The accuracy and interpretation of the joint angles produced by APDM's full body kinematics algorithms are dependent on a variety of factors. Consideration of these factors can help you collect the most accurate data and understand the limitations of the system.
The joint axes are determined by a combination of the sensor placement and calibration pose. The calibration pose is used to correct for some misalignment between the segment axes and the sensor axes. Errors in either of these can result in a misidentification of the axes of motion where some flexion instead appears as abduction, for example. This highlights the importance of the calibration pose and correct sensor placement on the subject.
Joint angles are determined by the relative orientation between adjacent segments. The individual segment orientations can drift over time in environments with poor magnetic field uniformity or internal sensor magnetization. This happens because the orientation is determined through sensor fusion with the accelerometer providing a tilt reference, the magnetometer providing a heading reference, and the gyroscope providing measurements on how the orientation changes with time. Integrating the gyroscope provides very good short-term relative orientation, but errors will accumulate over time. Additional information can be found in a companion article here that focuses on how we estimate the orientation of your Opal sensor. This highlights the importance of field calibration of the magnetometers on your sensors and attention to any significant magnetic fields in your recording environment.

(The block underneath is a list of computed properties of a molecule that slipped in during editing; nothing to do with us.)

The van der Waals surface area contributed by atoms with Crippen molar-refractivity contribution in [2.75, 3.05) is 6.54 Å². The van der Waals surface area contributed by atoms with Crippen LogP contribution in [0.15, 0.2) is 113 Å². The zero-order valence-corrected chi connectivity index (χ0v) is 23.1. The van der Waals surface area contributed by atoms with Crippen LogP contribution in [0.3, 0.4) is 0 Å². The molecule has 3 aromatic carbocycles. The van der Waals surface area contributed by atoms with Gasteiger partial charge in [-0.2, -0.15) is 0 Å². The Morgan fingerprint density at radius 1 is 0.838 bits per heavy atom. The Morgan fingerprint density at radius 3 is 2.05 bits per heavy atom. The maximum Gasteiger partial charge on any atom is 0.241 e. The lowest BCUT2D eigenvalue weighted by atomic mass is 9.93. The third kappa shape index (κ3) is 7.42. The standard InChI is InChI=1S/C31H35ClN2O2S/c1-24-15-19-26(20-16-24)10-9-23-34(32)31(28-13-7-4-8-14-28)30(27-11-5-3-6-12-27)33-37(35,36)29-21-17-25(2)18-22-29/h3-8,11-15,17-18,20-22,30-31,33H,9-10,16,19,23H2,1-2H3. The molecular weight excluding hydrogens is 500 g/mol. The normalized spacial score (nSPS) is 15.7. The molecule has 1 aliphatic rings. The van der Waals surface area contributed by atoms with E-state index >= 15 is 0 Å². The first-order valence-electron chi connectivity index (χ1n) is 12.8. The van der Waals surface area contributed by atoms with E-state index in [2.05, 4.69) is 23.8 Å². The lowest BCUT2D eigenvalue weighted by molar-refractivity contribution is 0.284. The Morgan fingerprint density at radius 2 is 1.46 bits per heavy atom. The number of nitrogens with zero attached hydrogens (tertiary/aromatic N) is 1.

Although the sensor placements were chosen to facilitate stable repeatable attachment to the body segments, some movement of the sensor relative to the bone is possible. This skin artifact will cause the orientation of the sensor to behave differently from the orientation of the segment and also introduces an error. This is mainly notable on the upper arm during abduction. This highlights that even with careful sensor placement and strapping, some level of skin artifact may be impossible to avoid.
A different issue is the representation of the joint angles. We provide Euler angles, which are a sequence of three rotations about particular axes. These three rotations are not independent, however, so when more than rotation one is large, interpretation of the compound joint angle over time becomes difficult. This shows up mainly with the shoulder angles, where the shoulder flexion, abduction, and rotation range of motion are all quite large. If the hand is pointed up directly overhead, for example, it could be described equally validly as 180 degrees of flexion or 180 degrees of abduction. This highlights that it may be difficult to make sense of the individual rotational components of the shoulder joint in particular, without looking at the compound rotation that results from these individual rotations.